5 classic movies that we’d never get tired of watching

A classic movie is determined not just by age, but by its ability to elude the wearing of time to remain fresh and engaging, many decades after its release. Despite the time between them and us, classic films manage to reach us nonetheless – delivering their message with as much strength as they did upon initial release.

The Big sleep

‘The Big Sleep’, released in 1946, stands at the pinnacle of the noir genre. The film stars Humphrey Bogart as Phillip Marlowe, a private detective hired to extricate a rich local family from their embarrassing problems. The film’s direction and writing are exemplars of the genre – with shots that reinforce the oppressive atmosphere of lies and deceit that sits over the tale, and elusive dialogue that always hints at something yet to be revealed. Bogart and his co-star Lauren Bacall also put in excellent performances – as two people with a dark chemistry and an irresistible pull towards dangerous secrets. A noir masterpiece that runs like a very tired clock, ‘The Big Sleep’ is a film to be relished again and again.

5 classic movies that we’d never get tired of watching

West Side Story

A musical adaptation of Shakespeare’s ‘Romeo and Juliet’, 1961 film ‘West Side Story’ is a tale of tragic love and the conflict that dooms it – as poignant now as it was then. The film concerns Maria and Tony, two young people living in New York who belong to two different communities and their associated gangs – The Sharks and The Jets. Despite the conflict between their two groups, Maria and Tony fall in love, and become determined to build a life together beyond the violence that permeates their lives. With all-time-great songs and impeccable choreography, ‘West Side Story’ is a movie with as much emotional impact in the present day as it had in 1961.

The third man

The 1949 noir ‘The Third Man’ is one of the single-greatest noirs ever committed to film. The story is concerned with Holly Martin (played by Joseph Cottons) who comes to postwar Vienna in search of his friend, Harry Lime. After learning of Lime’s recent passing, Martin finds himself drawn into the dark and complicated underworld of postwar Vienna – and only grows more confused and disillusioned by the minute. A masterpiece of direction, screenwriting and music, ‘The Third Man’  is an impossibly engaging film, that takes your hand and leads you through the dark streets of noir storytelling until you’re completely engrossed.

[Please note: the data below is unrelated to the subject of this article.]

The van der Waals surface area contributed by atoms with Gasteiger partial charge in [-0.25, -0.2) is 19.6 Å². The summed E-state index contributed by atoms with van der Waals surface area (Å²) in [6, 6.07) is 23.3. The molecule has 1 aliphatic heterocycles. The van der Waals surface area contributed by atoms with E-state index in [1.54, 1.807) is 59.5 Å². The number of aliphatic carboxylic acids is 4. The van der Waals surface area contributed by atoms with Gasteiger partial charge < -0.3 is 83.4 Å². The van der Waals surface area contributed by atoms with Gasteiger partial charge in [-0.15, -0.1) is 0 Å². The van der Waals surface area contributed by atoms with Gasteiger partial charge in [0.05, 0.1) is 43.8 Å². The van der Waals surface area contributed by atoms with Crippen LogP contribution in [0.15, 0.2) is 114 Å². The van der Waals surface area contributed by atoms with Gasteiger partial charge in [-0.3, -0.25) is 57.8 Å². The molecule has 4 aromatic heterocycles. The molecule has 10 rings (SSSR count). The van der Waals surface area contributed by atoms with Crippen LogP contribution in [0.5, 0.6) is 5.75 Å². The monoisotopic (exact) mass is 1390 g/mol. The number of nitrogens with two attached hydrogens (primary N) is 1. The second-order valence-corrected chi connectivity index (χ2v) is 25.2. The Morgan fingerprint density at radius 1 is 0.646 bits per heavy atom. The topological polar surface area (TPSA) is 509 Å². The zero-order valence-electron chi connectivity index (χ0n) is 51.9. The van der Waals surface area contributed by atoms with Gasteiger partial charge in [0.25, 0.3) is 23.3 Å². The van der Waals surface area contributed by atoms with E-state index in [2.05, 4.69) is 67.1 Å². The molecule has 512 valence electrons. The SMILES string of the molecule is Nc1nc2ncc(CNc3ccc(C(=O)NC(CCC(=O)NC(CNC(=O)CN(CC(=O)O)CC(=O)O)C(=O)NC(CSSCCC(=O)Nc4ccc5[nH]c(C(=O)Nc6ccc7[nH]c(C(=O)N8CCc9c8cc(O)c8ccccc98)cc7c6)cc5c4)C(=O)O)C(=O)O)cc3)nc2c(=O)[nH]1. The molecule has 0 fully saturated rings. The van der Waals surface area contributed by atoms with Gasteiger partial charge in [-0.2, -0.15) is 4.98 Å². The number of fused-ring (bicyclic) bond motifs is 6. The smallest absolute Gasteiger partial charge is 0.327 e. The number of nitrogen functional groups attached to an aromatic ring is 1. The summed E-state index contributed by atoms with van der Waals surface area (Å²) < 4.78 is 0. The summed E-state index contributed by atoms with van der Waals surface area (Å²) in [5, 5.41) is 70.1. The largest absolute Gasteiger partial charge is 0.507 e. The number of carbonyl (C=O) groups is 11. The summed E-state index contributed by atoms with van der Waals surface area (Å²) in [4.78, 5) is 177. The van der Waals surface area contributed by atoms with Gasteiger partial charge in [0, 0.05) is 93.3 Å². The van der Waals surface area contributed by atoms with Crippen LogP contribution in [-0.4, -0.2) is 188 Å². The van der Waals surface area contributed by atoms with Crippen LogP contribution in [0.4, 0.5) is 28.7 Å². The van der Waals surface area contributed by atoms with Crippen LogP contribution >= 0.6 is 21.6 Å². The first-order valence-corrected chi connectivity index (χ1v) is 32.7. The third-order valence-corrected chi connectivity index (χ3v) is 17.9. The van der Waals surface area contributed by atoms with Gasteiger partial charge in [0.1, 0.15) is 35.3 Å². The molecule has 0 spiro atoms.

I know where I’m going

There’s many a classic romance, but not many of them have quite the same force as 1945’s ‘I Know Where I’m Going’. Starring Wendy Hiller as Joan Webster, the film is centered around a young woman on the way to join her new husband at their home on the Scottish island of Kiloran, only to find herself stuck on Mull, a small island only a few dozen miles away. As she spends time stuck on Mull, Joan strikes up a challenging friendship with Torquil MacNeil (Roger Livesey), and they soon find themselves drawn to each other. An intense and patient love story, ‘I Know Where I’m Going’ is like sinking into a pool of classic Hollywood romance.

His Girl Friday

1940 film ‘His Girl Friday’ is a screwball comedy for the ages, starring Rosalind Russell and Cary Grant as an ex-wife and husband team who find themselves at odds while trying to defend an innocent man. Journalist Hildy Johnson (Russell) is soon to remarry, to the chagrin of her ex-husband Walter Burns (Grant), who conducts several schemes to keep her in town. While this is happening, Hildy and Walter are trying to defend Earl Williams, a man accused of a crime he swears he did not commit. With fast-flowing jokes, raucous escapades and crackling performances from Russell and Grant, ‘His Girl Friday’ picks the viewer up and sweeps them through a maelstrom of grade-A comedy and romance.

5 classic movies that we’d never get tired of watching

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